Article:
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I know it's dangerous to test floats for equality due to precision errors but is it safe to test for zero? I can think of some cases, for example in optimizing special cases in algorithms, where you would want to do this. The question is regarding floats but I would assume the answer also applies to doubles as well.

Consider the following code:

float factor = calculateFactor();
if(factor != 0.0f)
    applyComplexAlgorithm(factor);
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I do not accept answers just for the sake of having an accepted answer in my question, there has to actually be an answer that I find answers the question fully. –  Emil Eriksson Dec 20 '11 at 23:20

3 Answers 3

up vote 6 down vote accepted

It is safe in the sense that if the value is set explicitly to 0.0f, it will return true there.

It is NOT safe in the sense that you should not expect that the value resultant from calculations will be exactly 0.0f.

So you're really using 0.0f as a special magic value of sorts, not as a real comparison against zero.

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Right, it was a bad example. In this case, what I really meant was to use 0.0f as a special value to compare to, something that would be set explicitly. I don't know why I came up with this example since it's not even what I'm trying to do. –  Emil Eriksson Dec 20 '11 at 23:13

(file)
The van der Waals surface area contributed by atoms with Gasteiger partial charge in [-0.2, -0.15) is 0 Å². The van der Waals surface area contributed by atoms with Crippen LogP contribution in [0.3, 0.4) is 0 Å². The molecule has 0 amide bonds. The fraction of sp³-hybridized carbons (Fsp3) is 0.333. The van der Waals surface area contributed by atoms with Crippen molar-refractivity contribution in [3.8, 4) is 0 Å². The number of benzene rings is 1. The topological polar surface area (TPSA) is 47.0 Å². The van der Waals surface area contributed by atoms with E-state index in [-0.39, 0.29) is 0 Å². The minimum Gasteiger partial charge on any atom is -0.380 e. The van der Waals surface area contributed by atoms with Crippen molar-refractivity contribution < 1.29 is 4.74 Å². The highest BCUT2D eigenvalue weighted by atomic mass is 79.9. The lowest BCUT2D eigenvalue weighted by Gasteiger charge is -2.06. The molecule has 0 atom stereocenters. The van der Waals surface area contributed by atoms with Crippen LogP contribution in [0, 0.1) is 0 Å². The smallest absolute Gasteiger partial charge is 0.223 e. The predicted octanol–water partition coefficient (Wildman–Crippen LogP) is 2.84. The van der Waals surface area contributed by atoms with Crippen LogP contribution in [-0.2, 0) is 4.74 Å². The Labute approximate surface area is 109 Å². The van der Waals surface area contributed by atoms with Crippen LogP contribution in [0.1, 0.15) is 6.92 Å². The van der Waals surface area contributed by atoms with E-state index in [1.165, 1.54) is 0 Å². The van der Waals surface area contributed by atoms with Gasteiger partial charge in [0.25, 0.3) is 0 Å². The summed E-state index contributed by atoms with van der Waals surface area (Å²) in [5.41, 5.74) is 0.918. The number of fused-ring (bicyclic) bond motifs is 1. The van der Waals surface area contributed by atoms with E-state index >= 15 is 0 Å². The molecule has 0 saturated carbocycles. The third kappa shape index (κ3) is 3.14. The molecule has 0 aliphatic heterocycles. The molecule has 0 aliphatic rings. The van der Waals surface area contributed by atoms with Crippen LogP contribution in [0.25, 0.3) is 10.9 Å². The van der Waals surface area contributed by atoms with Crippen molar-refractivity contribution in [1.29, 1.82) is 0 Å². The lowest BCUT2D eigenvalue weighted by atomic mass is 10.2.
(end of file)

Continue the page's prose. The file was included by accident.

Understood. However, avoid magic values sprinkled in with "regular" values. They hurt discoverability (as in, when you look at the signature for the function, it's not obvious it is telling you anything other than the factor) and also make it more involved when testing (and using!) the API. Instead, try to refactor so this condition is exposed as another API or at least it is obvious in the API call (the latter being less useful). –  supermem613 Dec 20 '11 at 23:18

No, it's not safe, because the calculation in calculateFactor() will probably not result in 0.0 even through it arithmetically should. A trivial example: (0.4-0.1)-0.3 when done using double results in 5.551115123125783e-17

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It's certainly safe, but you do have to consider what it means for your algorithms. If your algorithm uses factor as a divisor (and doesn't check for divide-by-zero itself), then yes, it's perfectly reasonable to check for factor != 0.0f before calling applyComplexAlgorithm(factor).

Now, whether or not you should be checking for a value less than some epsilon before using factor, is totally up to what your code means and cannot be determined in isolation with the code you've provided.

If (as you alluded to in another comment) you want to use the special value 0.0f as a sentinel value that means something specific (such as the inability to calculate a factor), then yes, it's absolutely safe to compare using ==. For example, the following code's use of 0.0f is deterministic and is never subject to any kind of roundoff error:

float calculateFactor()
{
    int phase = moon_phase();
    if (phase == FULL) {  // whatever special case requires returning 0.0f
        return 0.0f;
    } else {
        return 1.0 + (phase * phase); // something that is never 0.0f
    }
}

float factor = calculateFactor();
if(factor != 0.0f)
    applyComplexAlgorithm(factor);
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